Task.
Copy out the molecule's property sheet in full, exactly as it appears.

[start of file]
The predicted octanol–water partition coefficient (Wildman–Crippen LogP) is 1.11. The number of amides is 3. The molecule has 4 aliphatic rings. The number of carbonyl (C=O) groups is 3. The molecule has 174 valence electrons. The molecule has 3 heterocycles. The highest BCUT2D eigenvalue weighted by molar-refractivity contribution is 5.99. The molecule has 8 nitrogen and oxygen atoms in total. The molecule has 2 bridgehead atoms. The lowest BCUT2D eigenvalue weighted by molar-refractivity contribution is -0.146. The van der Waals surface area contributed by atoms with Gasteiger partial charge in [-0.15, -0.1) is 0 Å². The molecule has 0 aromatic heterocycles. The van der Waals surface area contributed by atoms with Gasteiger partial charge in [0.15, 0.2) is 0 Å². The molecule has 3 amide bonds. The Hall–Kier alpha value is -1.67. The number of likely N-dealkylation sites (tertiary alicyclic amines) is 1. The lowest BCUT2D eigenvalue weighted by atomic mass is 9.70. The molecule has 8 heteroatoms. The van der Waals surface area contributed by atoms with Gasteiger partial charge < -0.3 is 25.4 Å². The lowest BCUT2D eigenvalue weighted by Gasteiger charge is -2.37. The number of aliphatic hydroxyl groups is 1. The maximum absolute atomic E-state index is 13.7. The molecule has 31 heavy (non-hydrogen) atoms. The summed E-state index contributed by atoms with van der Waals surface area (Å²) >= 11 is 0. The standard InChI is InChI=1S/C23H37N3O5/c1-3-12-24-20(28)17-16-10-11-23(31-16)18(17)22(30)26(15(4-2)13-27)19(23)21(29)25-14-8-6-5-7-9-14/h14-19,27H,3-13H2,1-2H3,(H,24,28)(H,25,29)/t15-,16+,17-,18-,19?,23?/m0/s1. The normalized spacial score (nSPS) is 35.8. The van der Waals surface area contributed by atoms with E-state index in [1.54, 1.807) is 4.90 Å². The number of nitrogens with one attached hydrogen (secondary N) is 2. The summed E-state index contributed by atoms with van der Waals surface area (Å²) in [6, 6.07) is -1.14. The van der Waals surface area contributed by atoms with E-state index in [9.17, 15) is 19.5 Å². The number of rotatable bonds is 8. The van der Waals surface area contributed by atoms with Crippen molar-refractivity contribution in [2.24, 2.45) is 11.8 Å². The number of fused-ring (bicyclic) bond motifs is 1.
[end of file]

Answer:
The predicted octanol–water partition coefficient (Wildman–Crippen LogP) is 1.11. The number of amides is 3. The molecule has 4 aliphatic rings. The number of carbonyl (C=O) groups is 3. The molecule has 174 valence electrons. The molecule has 3 heterocycles. The highest BCUT2D eigenvalue weighted by molar-refractivity contribution is 5.99. The molecule has 8 nitrogen and oxygen atoms in total. The molecule has 2 bridgehead atoms. The lowest BCUT2D eigenvalue weighted by molar-refractivity contribution is -0.146. The van der Waals surface area contributed by atoms with Gasteiger partial charge in [-0.15, -0.1) is 0 Å². The molecule has 0 aromatic heterocycles. The van der Waals surface area contributed by atoms with Gasteiger partial charge in [0.15, 0.2) is 0 Å². The molecule has 3 amide bonds. The Hall–Kier alpha value is -1.67. The number of likely N-dealkylation sites (tertiary alicyclic amines) is 1. The lowest BCUT2D eigenvalue weighted by atomic mass is 9.70. The molecule has 8 heteroatoms. The van der Waals surface area contributed by atoms with Gasteiger partial charge < -0.3 is 25.4 Å². The lowest BCUT2D eigenvalue weighted by Gasteiger charge is -2.37. The number of aliphatic hydroxyl groups is 1. The maximum absolute atomic E-state index is 13.7. The molecule has 31 heavy (non-hydrogen) atoms. The summed E-state index contributed by atoms with van der Waals surface area (Å²) >= 11 is 0. The standard InChI is InChI=1S/C23H37N3O5/c1-3-12-24-20(28)17-16-10-11-23(31-16)18(17)22(30)26(15(4-2)13-27)19(23)21(29)25-14-8-6-5-7-9-14/h14-19,27H,3-13H2,1-2H3,(H,24,28)(H,25,29)/t15-,16+,17-,18-,19?,23?/m0/s1. The normalized spacial score (nSPS) is 35.8. The van der Waals surface area contributed by atoms with E-state index in [1.54, 1.807) is 4.90 Å². The number of nitrogens with one attached hydrogen (secondary N) is 2. The summed E-state index contributed by atoms with van der Waals surface area (Å²) in [6, 6.07) is -1.14. The van der Waals surface area contributed by atoms with E-state index in [9.17, 15) is 19.5 Å². The number of rotatable bonds is 8. The van der Waals surface area contributed by atoms with Crippen molar-refractivity contribution in [2.24, 2.45) is 11.8 Å². The number of fused-ring (bicyclic) bond motifs is 1.